dre
Guest
dre

It seems a little unclear which word to use here. I think it might be because the first paragraph says that she was hit by the scooter (a collision) and then the second one says that she hit her brakes and went over the handlebars when she reacted to the the scooter that had ran through the stop sign (not a collision). “crash” seems broad enough a term to encompass either of those scenarios. just a thought….

Wylie
Guest
Wylie

The framing of industrial disasters as “accidents” is also harmful. It erases the intentional profit-motivated decision making that leads to catastrophic events and normalizes worker injuries.

Hello, Kitty
Subscriber
Hello, Kitty

Only if you believe that accidental means “without discernible cause” or “no one at fault”, neither of which is true.

And, of course, “industrial crash” doesn’t describe a tank explosion very well.

Wylie
Guest
Wylie

So you’re going to tell me that people don’t interpret “accident” as ‘no one is at fault’? ok then

Hello, Kitty
Subscriber
Hello, Kitty

You mean like a car accident? People are all over the “whose fault” question. It determines whether you get your insurance rates hiked, and, sometimes, whether you can collect at all. I would say that in almost every accident, fault is assessed and recorded.

So yes, I think fault is very much on the mind of people involved in accidents, or those investigating them.

Airline and industrial accidents are much the same.

Johnny Bye Carter
Subscriber
Johnny Bye Carter

A tank explosion would be an industrial explosion. You want to describe what happened, not how or why.

The word accident doesn’t make it seems like you’re less at fault, it makes it seem like it’s more out of your control and thus it would be cruel to punish you for it.

Suburban
Guest
Suburban

The article says nothing about a collision between road users.

Lauren
Guest
Lauren

The GoFundMe page is inaccurate. The direct quote from the article is the correct one. The scooter did not strike the cyclist. She crashed when she slammed on her brakes.

Jay Dedd
Guest
Jay Dedd

In this case, according to the wording of the original post, there was no collision.

dre
Guest
dre

that citylab article is really neat. thanks for sharing.
i’m always fascinated by how a passive voice in writing can be used in small ways t hat then greatly change the overall message/comprehension of an article.

Lauren
Guest
Lauren

I think in this scenario the word collision even is misleading. Collison implies the vehicles connected. This was not the situation.

middle of the road guy
Guest
middle of the road guy

And regardless, the Idaho stop is still not legal.

middle of the road guy
Guest
middle of the road guy

nope. But I can say that today.

billyjo
Guest
billyjo

How did the scooter driver manage to rent the scooter? Don’t you have to be 18?

billyjo
Guest
billyjo

Mommy and Daddy just lost the house……

AndyK
Subscriber

Where does it say in the article that it was a rental e-scooter?

Bob Weinstein Portland/Save Our Sidewalks
Guest
Bob Weinstein Portland/Save Our Sidewalks

Regarding age to rent a scooter, in Portland it is 16. FYI: Learner’s permit: 15 years old. Provisional license: 16 years old. Unrestricted driver’s license: 18 years old.

Johnny Bye Carter
Subscriber
Johnny Bye Carter

You have to be 18 to rent an electric scooter from Lime, Bird, or Skip.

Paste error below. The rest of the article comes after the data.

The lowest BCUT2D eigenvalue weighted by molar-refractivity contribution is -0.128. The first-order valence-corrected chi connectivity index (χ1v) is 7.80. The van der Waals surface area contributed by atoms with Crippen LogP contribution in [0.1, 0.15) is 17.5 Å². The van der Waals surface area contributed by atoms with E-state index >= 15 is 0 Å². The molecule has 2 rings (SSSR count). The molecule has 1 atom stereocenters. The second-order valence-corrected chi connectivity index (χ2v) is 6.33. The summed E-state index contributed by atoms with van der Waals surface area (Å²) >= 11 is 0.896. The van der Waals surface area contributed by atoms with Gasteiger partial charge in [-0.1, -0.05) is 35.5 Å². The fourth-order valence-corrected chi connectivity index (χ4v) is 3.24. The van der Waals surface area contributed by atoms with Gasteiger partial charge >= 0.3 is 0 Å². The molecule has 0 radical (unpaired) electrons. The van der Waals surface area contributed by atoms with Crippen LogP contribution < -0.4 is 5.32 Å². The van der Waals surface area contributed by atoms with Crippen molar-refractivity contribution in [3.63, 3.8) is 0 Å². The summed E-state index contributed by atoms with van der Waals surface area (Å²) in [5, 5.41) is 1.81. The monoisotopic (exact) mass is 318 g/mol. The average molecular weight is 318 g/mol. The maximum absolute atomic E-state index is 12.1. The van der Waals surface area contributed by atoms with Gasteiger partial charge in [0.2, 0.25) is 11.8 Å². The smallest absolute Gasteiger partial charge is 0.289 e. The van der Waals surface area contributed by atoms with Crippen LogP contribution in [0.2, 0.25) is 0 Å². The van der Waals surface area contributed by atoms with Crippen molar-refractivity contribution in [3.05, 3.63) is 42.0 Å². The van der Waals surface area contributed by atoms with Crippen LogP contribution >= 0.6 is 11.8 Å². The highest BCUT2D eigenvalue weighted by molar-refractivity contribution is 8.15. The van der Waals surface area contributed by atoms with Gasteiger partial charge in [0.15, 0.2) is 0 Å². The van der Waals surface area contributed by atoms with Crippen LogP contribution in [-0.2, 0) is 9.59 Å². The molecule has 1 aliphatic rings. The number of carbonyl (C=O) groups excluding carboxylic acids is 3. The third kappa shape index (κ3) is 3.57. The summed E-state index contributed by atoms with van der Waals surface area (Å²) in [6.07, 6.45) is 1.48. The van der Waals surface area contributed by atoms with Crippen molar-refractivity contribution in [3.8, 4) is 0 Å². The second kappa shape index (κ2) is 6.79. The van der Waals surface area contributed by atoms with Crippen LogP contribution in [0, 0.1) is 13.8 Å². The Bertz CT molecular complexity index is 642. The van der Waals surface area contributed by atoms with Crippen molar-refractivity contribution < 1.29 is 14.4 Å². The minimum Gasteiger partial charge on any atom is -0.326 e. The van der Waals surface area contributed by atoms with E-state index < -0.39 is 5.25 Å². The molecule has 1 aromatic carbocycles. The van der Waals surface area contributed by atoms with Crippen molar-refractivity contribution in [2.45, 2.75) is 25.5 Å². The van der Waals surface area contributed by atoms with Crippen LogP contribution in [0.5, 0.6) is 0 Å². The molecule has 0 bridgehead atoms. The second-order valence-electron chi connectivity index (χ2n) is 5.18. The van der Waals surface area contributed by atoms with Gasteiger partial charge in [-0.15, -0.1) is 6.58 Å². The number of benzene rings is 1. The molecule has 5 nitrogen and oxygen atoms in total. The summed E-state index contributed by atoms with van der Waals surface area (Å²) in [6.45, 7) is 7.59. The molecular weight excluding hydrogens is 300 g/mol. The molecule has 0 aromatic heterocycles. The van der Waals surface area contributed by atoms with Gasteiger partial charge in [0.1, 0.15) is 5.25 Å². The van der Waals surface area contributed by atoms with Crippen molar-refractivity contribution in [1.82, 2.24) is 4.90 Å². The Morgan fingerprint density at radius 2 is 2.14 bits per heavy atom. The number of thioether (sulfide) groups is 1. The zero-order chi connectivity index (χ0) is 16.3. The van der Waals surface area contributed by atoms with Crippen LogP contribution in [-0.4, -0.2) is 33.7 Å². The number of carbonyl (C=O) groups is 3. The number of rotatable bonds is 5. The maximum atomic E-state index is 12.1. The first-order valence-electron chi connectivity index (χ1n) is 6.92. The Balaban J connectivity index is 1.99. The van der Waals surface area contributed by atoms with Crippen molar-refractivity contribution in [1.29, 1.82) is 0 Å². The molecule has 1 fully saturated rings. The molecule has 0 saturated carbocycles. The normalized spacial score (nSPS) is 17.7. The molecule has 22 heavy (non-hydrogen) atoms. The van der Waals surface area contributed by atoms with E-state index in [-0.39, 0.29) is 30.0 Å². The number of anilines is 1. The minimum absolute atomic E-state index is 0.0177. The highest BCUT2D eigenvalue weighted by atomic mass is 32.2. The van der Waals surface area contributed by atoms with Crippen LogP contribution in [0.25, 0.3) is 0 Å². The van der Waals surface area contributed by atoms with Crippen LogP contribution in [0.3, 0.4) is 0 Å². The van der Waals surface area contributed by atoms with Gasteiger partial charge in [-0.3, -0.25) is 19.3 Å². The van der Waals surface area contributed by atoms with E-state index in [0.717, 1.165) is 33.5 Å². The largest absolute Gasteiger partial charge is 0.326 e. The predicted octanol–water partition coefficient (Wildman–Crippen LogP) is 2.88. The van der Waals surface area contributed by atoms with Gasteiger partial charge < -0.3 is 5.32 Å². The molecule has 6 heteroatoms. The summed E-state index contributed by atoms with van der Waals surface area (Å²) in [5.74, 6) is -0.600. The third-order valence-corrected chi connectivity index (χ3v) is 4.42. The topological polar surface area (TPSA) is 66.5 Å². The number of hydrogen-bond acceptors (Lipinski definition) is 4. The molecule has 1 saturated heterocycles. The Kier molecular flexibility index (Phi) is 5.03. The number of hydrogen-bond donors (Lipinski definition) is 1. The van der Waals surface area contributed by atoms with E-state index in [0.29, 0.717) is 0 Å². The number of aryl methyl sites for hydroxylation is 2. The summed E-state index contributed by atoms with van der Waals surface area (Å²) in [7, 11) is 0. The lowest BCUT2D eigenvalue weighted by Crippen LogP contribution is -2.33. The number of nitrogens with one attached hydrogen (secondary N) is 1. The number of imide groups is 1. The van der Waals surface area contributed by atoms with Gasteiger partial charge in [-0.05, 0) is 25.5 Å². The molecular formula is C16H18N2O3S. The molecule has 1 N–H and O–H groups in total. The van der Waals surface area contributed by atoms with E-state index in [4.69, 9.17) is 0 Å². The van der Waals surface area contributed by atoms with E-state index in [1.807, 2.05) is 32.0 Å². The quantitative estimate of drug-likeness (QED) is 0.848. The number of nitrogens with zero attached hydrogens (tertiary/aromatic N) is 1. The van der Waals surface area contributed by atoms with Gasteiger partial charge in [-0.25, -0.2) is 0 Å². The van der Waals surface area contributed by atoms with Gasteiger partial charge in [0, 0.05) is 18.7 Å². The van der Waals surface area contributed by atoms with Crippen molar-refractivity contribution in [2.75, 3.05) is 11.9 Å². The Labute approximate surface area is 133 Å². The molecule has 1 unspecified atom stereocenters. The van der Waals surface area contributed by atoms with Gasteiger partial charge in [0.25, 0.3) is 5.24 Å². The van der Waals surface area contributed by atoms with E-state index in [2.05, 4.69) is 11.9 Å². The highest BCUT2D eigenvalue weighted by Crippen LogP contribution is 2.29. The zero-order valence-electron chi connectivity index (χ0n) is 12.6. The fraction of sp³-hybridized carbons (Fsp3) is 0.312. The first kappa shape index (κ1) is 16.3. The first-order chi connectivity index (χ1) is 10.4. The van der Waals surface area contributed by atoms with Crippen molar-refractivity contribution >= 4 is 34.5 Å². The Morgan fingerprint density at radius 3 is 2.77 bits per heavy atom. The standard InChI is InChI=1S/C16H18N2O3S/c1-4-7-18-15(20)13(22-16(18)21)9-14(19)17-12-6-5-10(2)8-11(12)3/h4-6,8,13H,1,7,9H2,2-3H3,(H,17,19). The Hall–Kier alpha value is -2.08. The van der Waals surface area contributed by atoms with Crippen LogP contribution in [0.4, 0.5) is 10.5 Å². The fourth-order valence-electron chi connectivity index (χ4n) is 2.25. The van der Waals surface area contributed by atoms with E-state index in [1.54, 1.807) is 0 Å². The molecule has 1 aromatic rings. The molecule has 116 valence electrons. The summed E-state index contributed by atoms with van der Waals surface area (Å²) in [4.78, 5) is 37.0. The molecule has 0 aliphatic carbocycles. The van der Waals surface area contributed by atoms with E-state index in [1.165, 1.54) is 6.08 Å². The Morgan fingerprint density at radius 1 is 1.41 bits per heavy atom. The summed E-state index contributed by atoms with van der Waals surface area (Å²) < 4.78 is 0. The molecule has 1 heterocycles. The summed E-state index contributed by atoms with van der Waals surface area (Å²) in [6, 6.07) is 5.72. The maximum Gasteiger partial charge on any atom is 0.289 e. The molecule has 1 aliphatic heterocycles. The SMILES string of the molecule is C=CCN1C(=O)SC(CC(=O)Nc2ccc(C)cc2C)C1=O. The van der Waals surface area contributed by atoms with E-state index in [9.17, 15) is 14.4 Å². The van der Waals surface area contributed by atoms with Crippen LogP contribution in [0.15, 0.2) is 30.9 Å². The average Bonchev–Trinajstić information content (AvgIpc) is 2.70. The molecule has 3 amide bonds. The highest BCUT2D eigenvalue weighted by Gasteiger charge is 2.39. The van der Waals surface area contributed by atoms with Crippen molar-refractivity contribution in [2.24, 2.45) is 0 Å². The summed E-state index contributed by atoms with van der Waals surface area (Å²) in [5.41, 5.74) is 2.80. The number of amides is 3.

You have to be 16 to pilot an electric scooter.

So you could be old enough to ride your own electric scooter and not old enough to be able to rent one.

However, the person in this story was apparently under 16 (not old enough to get a license) .

X
Guest
X

Damn.

Was it a rental scooter?

GNnorth
Guest
GNnorth

I can’t believe no one mentioned it yet, in jest of course. Where’s Extinction Rebellion when you need them the most?!

Matthew in PDX
Guest
Matthew in PDX

If an Idaho stop was in play (and it’s not), a prudent rider, when approaching a stop sign, should slow down considerably (I slow to walking pace), and be prepared to stop on a dime if another road user has right of way. The Idaho stop does not mean you can blow through a stop sign or red signal as if it were not there.

Funny story, I was taking a walk at lunch time yesterday (in Clackamas). I was standing well back from the curb waiting for the green walk signal. A driver made a peculiar face which I interpreted as her being pissed that I wasn’t crossing the street. Really? If I am faced with a traffic signal, my go to reaction is to obey it. Of course I could have been mistaken in my interpretation.

David Hampsten
Guest

I lived at the corner of 26th and Clackamas for a couple years in what was known as the Leeds Apts, very close to this intersection. As in most of the Gulch, the streets are narrow, there’s lots of parked cars, and I learned early on to ride slowly through the area, as cars often didn’t stop even when I clearly had the right-of-way. This was back in 2003-2006. I dare say it’s even busier and crazier now.

Phil Richman
Subscriber

Day lighting intersections would prevent a lot of these sorts of crashes from occurring. Get well soon Candace.

mark smith
Guest
mark smith

The way this article reads, it’s not clear a collision between two people occurred. It’s clear that the bike rider hit the brakes to avoid, but didn’t actually hit “the guy” (who turns out to be a child). So did they collide or didn’t they? And if they didn’t, did the kid stay and take responsibility? Which, could be problematic legally. If she sues her own insurance, attached to her car, then the insurance company will then sue the mom. That’s how it goes. Regardless, if you ride on the road, get health insurance (medicaid if you are poor) and get a title to a car and get insurance on it (get PIP coverage) and use it.

BikeRound
Guest
BikeRound